The second-degree felony carries a fine of up to $10,000 and up to 20 years in jail. The case will be presented to a grand jury by the Travis County district attorney’s office.

About 8:40 p.m. Friday, Jackson confronted Edward Karaback, 62, inside Karaback’s apartment at 3816 S. Lamar Blvd., Assistant Police Chief Cathy Ellison said. Jackson believed Karaback owed him money from stock investments, according to police spokeswoman Laura Albrecht.

Ellison said Jackson was investing in “penny stocks” with Karaback. The term refers to small-market-value stocks that trade for less than $5 a share. These stocks are often traded on the lightly regulated over-the-counter market and are much more volatile than large- company stocks.

The stock investments — at least $25,000 worth — apparently sparked the incident Friday night. Karaback said Jackson loaned the money to him for investments.

Officer Jackson pointed a revolver in Karaback’s direction, Ellison said.

Karaback “felt threatened,” she said. “He felt he was going to be shot.”

Late Saturday, Karaback gave this account of the incident:

He said he opened his apartment door, and Jackson emerged from behind a mutual friend who had accompanied Jackson. Neither Karaback nor the police would identify the friend.

Karaback said Jackson came through the door and pulled a gun out of the right side of his sweatshirt pocket. Jackson pointed the gun toward the ceiling, and bullets spilled from the weapon, Karaback said.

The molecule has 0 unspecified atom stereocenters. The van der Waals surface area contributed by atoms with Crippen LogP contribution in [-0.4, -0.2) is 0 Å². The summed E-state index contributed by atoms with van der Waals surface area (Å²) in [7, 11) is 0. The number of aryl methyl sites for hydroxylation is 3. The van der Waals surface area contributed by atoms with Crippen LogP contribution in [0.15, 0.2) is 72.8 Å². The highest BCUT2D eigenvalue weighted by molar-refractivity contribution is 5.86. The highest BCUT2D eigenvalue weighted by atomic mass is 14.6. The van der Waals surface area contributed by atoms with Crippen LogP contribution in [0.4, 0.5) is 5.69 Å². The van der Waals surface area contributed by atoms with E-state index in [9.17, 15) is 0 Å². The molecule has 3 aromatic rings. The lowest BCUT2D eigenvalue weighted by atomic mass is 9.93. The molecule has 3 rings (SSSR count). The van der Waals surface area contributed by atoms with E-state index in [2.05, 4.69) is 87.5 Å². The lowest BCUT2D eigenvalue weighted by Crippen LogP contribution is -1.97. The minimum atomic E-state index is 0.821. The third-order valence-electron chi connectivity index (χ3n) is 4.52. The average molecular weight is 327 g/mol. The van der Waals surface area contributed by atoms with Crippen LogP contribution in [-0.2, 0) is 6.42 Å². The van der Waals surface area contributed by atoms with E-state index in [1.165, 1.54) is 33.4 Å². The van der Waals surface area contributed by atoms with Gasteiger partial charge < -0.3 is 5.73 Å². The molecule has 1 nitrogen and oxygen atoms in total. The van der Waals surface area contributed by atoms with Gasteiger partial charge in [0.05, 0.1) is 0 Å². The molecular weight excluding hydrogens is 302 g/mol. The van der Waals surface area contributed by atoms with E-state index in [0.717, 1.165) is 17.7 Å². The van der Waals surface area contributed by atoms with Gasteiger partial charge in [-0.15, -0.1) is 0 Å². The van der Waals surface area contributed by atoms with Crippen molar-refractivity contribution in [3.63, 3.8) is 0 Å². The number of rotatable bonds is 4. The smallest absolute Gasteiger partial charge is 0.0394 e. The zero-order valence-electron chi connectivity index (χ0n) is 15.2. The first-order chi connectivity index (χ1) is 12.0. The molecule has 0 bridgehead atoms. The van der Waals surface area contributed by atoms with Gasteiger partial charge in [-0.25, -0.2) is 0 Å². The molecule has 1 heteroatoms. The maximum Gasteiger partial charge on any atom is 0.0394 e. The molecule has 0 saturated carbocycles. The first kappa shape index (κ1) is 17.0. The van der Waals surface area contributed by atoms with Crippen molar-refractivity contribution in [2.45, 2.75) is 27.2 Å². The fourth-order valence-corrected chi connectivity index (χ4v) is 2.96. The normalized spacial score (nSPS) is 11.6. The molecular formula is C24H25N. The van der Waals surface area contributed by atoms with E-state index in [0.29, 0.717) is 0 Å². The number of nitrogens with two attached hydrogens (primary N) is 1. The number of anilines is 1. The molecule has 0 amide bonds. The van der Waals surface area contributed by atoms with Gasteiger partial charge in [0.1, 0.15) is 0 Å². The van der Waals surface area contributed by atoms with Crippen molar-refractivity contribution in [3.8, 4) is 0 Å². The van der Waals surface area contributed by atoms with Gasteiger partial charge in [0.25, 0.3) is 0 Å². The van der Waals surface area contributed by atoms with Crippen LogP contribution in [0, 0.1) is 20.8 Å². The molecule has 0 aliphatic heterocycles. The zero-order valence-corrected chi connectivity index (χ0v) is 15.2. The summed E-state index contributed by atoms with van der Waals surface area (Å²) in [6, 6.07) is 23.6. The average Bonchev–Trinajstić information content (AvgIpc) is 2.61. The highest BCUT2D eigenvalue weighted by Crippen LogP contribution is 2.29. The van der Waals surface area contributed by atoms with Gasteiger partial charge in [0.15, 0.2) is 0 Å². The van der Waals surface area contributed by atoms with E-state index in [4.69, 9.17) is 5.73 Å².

“I can’t use those; those are Austin police issued,” Karaback recalled Jackson saying. Then, according to Karaback, Jackson said, “but I can use this one,” and pulled one bullet from his left sweatshirt pocket.

“Have you ever played Russian roulette?” Karaback said officer Jackson asked as he spun the cylinder.

Karaback said their mutual friend intervened and persuaded Jackson to leave. Karaback, who filed for personal bankruptcy Jan. 10, said he gave a copy of his court filing to the friend.

The friend then picked up the bullets Jackson had spilled on the floor and started to leave the apartment. When he opened the door, Jackson re-entered and demanded repayment of his loan.

Karaback said Jackson said he wanted money by the end of the month and a total of $35,000 by the end of the year.

Karaback said he told Jackson, “That’s basically impossible; I have no money.”